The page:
On June 5, 2020, the IRS issued proposed Treasury Regulations under section 4960 of the Internal Revenue Code of 1986, as amended (the Code).
Section 4960 was added to the Code in 2017 as part of the Tax Cuts and Jobs Act. Section 4960 generally provides that if certain tax-exempt organizations (an “applicable tax-exempt organization” or “ATEO”) pay remuneration to certain employees (“covered employees”) in excess of $1,000,000 or an excess parachute payment, the payments are subject to an excise tax on the excess remuneration and excess parachute payments at the corporate income tax rate, currently 21%.
An ATEO is defined in the Code as any organization which for the taxable year is exempt from taxation under section 501(a) of the Code (which includes a reference to section 501(c) organizations), is a farmers’ cooperative organization described in section 521(b)(1), has income excluded from taxation under section 115(1), or is a political organization described in section 527(e)(1). A “covered employee” is an employee (including any former employee) of an ATEO, if the employee is one of the five highest-compensated employees of the organization for the taxable year or was a “covered employee” of the organization (or predecessor) for any preceding taxable year beginning after Dec. 31, 2016.
“Remuneration” is defined as wages (as defined in Code section 3401(a)), except that such term does not include any designated Roth contribution and includes amounts required to be included in gross income under section 457(f) (deferred compensation). Remuneration is treated as paid when there is “no substantial risk of forfeiture” (generally, the risk of not receiving the payment for failure to provide future services) of the rights to such remuneration. The Code provides that remuneration does not include any remuneration paid to a licensed medical professional (including a veterinarian) for the performance of medical or veterinary services.
Remuneration paid to a covered employee by an ATEO includes any remuneration paid with respect to employment of such employee by any related person or governmental entity. A person or governmental entity is treated as related to an ATEO if such person or governmental entity controls, or is controlled by, the ATEO; is controlled by one or more persons who control the ATEO; is a supported organization (as defined in section 509(f)(3)) during the taxable year with respect to the ATE; is a supporting organization described in Code section 509(a)(3) during the taxable year with respect to the ATEO; or, in the case of an ATEO which is a voluntary employees’ beneficiary association (VEBA), establishes, maintains, or makes contributions to the VEBA. Consequently, remuneration paid by a for-profit corporation that controls an ATEO to employees of that ATEO is included in computing excess remuneration for purposes of section 4960.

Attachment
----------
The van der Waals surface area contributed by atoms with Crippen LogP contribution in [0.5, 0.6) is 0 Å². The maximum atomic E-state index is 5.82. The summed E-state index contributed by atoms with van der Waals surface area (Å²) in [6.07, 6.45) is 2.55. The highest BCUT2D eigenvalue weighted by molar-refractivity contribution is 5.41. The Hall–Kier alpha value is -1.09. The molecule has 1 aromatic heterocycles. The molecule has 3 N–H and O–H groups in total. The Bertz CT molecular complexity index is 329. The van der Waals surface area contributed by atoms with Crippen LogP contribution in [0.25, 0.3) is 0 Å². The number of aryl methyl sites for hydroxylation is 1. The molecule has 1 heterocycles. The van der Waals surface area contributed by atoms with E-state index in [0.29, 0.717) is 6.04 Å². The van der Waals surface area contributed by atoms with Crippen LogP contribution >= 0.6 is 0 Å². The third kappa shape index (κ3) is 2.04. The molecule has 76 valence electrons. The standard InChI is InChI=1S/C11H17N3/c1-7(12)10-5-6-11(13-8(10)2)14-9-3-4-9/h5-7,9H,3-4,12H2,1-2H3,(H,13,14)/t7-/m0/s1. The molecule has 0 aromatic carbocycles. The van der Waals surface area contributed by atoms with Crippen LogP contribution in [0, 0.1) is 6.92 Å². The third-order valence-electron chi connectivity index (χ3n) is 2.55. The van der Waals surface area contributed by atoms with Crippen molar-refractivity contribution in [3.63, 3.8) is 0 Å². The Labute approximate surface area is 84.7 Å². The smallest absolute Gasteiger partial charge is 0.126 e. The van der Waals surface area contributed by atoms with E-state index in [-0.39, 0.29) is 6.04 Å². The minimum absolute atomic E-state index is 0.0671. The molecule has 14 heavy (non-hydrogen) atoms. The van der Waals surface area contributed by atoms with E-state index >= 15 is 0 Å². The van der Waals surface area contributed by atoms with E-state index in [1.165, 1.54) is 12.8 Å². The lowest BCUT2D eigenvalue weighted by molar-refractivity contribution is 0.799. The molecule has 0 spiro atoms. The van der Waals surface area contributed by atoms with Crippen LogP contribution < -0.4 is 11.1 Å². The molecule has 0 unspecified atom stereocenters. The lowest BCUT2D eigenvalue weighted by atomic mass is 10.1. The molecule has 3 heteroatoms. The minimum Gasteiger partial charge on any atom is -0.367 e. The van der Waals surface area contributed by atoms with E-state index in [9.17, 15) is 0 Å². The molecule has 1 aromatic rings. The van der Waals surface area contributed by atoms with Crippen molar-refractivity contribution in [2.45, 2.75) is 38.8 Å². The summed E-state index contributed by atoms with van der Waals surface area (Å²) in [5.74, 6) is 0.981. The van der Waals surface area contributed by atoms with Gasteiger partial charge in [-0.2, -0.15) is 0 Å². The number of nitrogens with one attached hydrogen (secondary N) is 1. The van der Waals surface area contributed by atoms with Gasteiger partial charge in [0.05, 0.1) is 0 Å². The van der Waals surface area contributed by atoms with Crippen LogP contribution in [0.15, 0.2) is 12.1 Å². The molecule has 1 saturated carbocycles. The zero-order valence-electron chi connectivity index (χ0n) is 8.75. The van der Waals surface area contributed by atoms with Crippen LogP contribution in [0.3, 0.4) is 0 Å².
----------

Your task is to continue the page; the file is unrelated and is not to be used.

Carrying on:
An “excess parachute payment” is defined as an amount equal to the excess of any parachute payment over the portion of the “base amount” allocated to such payment using rules similar to the rules of section 280G(b)(3) (which define excess parachute payments in the case of a for-profit corporation). Payments made to a licensed medical professional (including a veterinarian) to the extent the payment is for the performance of medical or veterinary services by the professional are not treated as parachute payments.
On Dec. 31, 2018, the IRS issued Notice 2019-09, setting forth initial guidance on the application of section 4960. The notice provides that taxpayers may rely on the notice until further guidance is issued. The notice also provides that certain interpretations of section 4960 are not consistent with a reasonable, good faith interpretation of the statutory language, and that the Treasury Department and the IRS intend to embody those positions as part of forthcoming proposed regulations.
The proposed regulations define “employee” consistent with the definition of “employee” for purposes of federal income tax withholding in Code section 3401(c). Specifically, the proposed regulations’ cross-references include common-law employees, officers or elected or appointed officials of governments, or agencies or instrumentalities thereof, and certain officers of corporations. Therefore, “employee” does not include a member of a board of directors of a corporation who is not also an employee of the corporation. However, an officer is an employee of the entity for which the officer serves as an officer (unless the officer performs no services or only minor services and neither receives, nor is entitled to receive, any remuneration).